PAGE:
But here are a number possible of causes of early deterioration of the tub fabric and your inflatable hot tub puncture. Some just need minor monitoring, and adjustments of tub treatment. Others are a little more difficult to control.
Prolonged Exposure To The Sun
Whether in a pool area or a back yard an inflatable hot tub is just a brilliant addition to your summer lifestyle.
It looks great wherever it is, but like most things exposed to the all day, everyday, it will be affected by damaging UV rays. A season or two in the full sun will inevitably affect the hot tub liner material, just as it would anything else left to bake.
The easy solution is to remember to cover the tub when not in use. That way the any sun damage is restricted to the cover and not the more fundamental part of the tub, the liner.
Another and more elegant solution is siting the tub under a soft top gazebo. That serves as both a sun protector and a great focal point too. We have written a full gazebo guide here >>
Exposure To Temperatures Below 35ºF
It’s unlikely that the tub will be left to fend for itself in nearly freezing conditions, but if it is then expect problems not only from the PVC fabric but the pump and heater assembly.
No recommendations here except don’t do it, the tub needs to be brought inside and stored, or even better re-inflated to enjoy through the winter months.
Wear And Tear
We own a hot tub to give ourselves and family the maximum pleasure from it.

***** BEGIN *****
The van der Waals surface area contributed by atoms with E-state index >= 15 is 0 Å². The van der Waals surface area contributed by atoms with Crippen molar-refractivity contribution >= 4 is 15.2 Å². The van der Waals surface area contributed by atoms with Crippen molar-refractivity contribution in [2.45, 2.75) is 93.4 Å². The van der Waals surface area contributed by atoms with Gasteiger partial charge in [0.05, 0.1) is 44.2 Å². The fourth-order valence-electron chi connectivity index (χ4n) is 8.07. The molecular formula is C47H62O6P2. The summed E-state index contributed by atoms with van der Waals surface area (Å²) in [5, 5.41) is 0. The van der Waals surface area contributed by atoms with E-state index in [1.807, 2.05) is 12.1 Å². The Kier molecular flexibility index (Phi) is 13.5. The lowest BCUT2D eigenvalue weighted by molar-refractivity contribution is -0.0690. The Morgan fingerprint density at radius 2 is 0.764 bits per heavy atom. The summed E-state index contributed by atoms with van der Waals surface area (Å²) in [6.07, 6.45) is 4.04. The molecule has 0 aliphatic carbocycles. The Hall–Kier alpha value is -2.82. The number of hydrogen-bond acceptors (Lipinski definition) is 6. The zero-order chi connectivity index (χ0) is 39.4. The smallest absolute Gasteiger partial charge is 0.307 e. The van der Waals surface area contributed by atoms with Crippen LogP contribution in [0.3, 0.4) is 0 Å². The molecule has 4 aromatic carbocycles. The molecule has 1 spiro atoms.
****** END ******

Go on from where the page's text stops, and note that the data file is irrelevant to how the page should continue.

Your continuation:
Children in particular love hot tubs in the summer with the water temperature set low and just the bubbles running. The tub is a wonderful thing for them to enjoy with their friends. Often over exited and exuberant children use the tub as a plaything, and that’s not really what it’s designed for.
The tub is there for everybody, and we all love to see and hear our children having fun, but it is a factor in early tub deterioration.
It’s a factor that we at Home Hot Tub Guide at least are willing to live with, we love those moments.
Bad Winter Storage Practice
Putting our inflatable hot tub to bed for its winter hibernation is just one of the list of things we need to think about as fall draws towards winter. Improper storage can lead to a very disappointing outcome when springtime rolls around the following year. We have written a full explanation of best inflatable hot tub storage practices here >>
The PVC fabric is easily strong enough to withstand a domestic cats claws on an occasional basis. When the hot tub becomes a substitute scratching post action needs to be taken fast.
There are plenty of products available to sprinkle or plug in to keep feline creatures away from your tub if it is getting frequent night visitors attracted by the warmth.
Anything left outside or in storage can be a subject to interest and nocturnal visits from a neighbourhood rodent community. If you have one that is.
This is a difficult one to control but not impossible. Rodents can be attracted to PVC especially when our tub is in storage. Outside attacks are known around the tub base, but rare. They are very hard to detect but if you have any suspicions then there are various non toxic solutions using ultrasonic sound to keep the uninvited critters away. We have touched on these in our guide to tub storage linked above.